When a sea of Republican presidential candidates were gunning to win the Iowa primary in late January, the prominent anti-abortion group Susan B. Anthony List penned a strongly worded letter imploring Iowans to choose "anyone but Donald Trump."
"On the issue of defending unborn children and protecting women from the violence of abortion, Mr. Trump cannot be trusted," the group wrote to Iowa voters.
"Moreover," the letter continued, "as women, we are disgusted by Mr. Trump’s treatment of individuals, women, in particular. He has impugned the dignity of women, most notably [Fox News host] Megyn Kelly, he mocked and bullied Carly Fiorina, and has through the years made disparaging public comments to and about many women."
Indeed, Trump's stance on abortion has varied wildly: He once described himself as "very pro-choice" and enthusiastically praised Planned Parenthood, but he recently said women should "face some sort of punishment" for having abortions. Even anti-abortion groups were horrified by the latter proposal, and they actively campaigned against Trump throughout the primaries. The New York real estate mogul has further alienated the women-led organizations -- and female voters in general -- by referring to women as “dog,” “slobs,” “fat pigs,” and “disgusting animals."
But now that Trump is the GOP's likely presidential nominee, Trump's former critics in the anti-abortion movement have had a sudden and dramatic change of heart.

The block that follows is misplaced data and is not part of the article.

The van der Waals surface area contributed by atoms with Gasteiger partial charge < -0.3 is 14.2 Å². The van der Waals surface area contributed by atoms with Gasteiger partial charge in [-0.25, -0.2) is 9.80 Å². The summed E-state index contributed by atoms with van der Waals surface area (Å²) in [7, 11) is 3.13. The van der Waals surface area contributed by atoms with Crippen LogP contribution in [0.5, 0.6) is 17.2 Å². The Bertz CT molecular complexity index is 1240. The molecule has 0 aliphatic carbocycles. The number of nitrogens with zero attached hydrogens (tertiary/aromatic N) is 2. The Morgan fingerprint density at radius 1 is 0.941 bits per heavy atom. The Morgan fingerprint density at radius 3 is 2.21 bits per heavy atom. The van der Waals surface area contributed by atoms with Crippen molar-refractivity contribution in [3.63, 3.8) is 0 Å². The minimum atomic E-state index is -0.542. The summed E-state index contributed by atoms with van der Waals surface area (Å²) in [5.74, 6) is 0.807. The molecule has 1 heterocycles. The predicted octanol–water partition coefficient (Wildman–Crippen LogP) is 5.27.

"At long last, the Republicans have a presumptive nominee in Donald Trump," SBA List President Marjorie Dannenfelser wrote in an op-ed on the conservative website Town Hall on Monday. "For those of us concerned about the right to life of the unborn, now is a good time to reexamine what we know about Mr. Trump."
A few weeks ago, they were crying foul that Donald Trump didn't adhere to anti-choice orthodoxy. Now, Susan B. Anthony List is cozying up to him. Ilyse Hogue, NARAL Pro-Choice America
Dannenfelser embraced Trump as an ally against likely Democratic nominee Hillary Clinton's "radical abortion agenda," and said Trump would take "a powerful step forward for life" if he were to nominate any new Supreme Court justices.
"We believe Mr. Trump, who has already taken strong positions on the life issue throughout the primary campaign, will join us on offense," she wrote.
But just three months earlier, Dannenfelser had warned South Carolina voters that "the types of judges [Trump] would appoint... does not bode well" for the anti-abortion cause.
The Huffington Post reported in April that anti-abortion activists were panicking about a possible Clinton-Trump matchup in the general election because it meant they would either have to endorse no one or do a complete about-face to support a candidate they had strongly criticized for months. It appears that at least some leaders in the movement have chosen the latter strategy.
SBA List did not respond to a request for comment.
Ilyse Hogue, president of the abortion rights group NARAL Pro-Choice America, said her opponents are simply "falling in line" with the GOP establishment as it tries to make peace with Trump.
"A few weeks ago, they were crying foul that Donald Trump didn't adhere to anti-choice orthodoxy. Now, Susan B. Anthony List is cozying up to him apparently mollified that his anti-choice policies pass their muster," Hogue said in a statement to HuffPost. "Considering their mutual commitment to policies that would punish women in a variety of ways for having an abortion, it's really not that surprising they have chosen this marriage of convenience."